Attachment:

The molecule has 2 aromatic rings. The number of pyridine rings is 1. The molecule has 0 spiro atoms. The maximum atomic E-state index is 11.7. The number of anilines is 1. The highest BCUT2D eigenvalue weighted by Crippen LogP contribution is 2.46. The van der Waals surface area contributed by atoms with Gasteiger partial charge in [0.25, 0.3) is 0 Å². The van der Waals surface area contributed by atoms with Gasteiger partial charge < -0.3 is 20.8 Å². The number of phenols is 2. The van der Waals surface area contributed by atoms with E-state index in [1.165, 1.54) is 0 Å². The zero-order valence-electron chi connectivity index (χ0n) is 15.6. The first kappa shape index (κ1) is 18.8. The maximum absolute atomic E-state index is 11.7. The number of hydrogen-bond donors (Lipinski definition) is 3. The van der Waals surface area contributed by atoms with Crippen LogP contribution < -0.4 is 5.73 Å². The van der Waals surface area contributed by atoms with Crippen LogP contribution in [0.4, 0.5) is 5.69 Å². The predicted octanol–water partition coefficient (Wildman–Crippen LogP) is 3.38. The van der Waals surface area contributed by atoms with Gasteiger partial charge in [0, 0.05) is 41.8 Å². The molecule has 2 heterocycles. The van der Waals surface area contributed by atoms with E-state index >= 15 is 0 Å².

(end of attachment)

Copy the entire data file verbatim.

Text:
The molecule has 2 aromatic rings. The number of pyridine rings is 1. The molecule has 0 spiro atoms. The maximum atomic E-state index is 11.7. The number of anilines is 1. The highest BCUT2D eigenvalue weighted by Crippen LogP contribution is 2.46. The van der Waals surface area contributed by atoms with Gasteiger partial charge in [0.25, 0.3) is 0 Å². The van der Waals surface area contributed by atoms with Gasteiger partial charge < -0.3 is 20.8 Å². The number of phenols is 2. The van der Waals surface area contributed by atoms with E-state index in [1.165, 1.54) is 0 Å². The zero-order valence-electron chi connectivity index (χ0n) is 15.6. The first kappa shape index (κ1) is 18.8. The maximum absolute atomic E-state index is 11.7. The number of hydrogen-bond donors (Lipinski definition) is 3. The van der Waals surface area contributed by atoms with Crippen LogP contribution < -0.4 is 5.73 Å². The van der Waals surface area contributed by atoms with Crippen LogP contribution in [0.4, 0.5) is 5.69 Å². The predicted octanol–water partition coefficient (Wildman–Crippen LogP) is 3.38. The van der Waals surface area contributed by atoms with Gasteiger partial charge in [0, 0.05) is 41.8 Å². The molecule has 2 heterocycles. The van der Waals surface area contributed by atoms with E-state index >= 15 is 0 Å².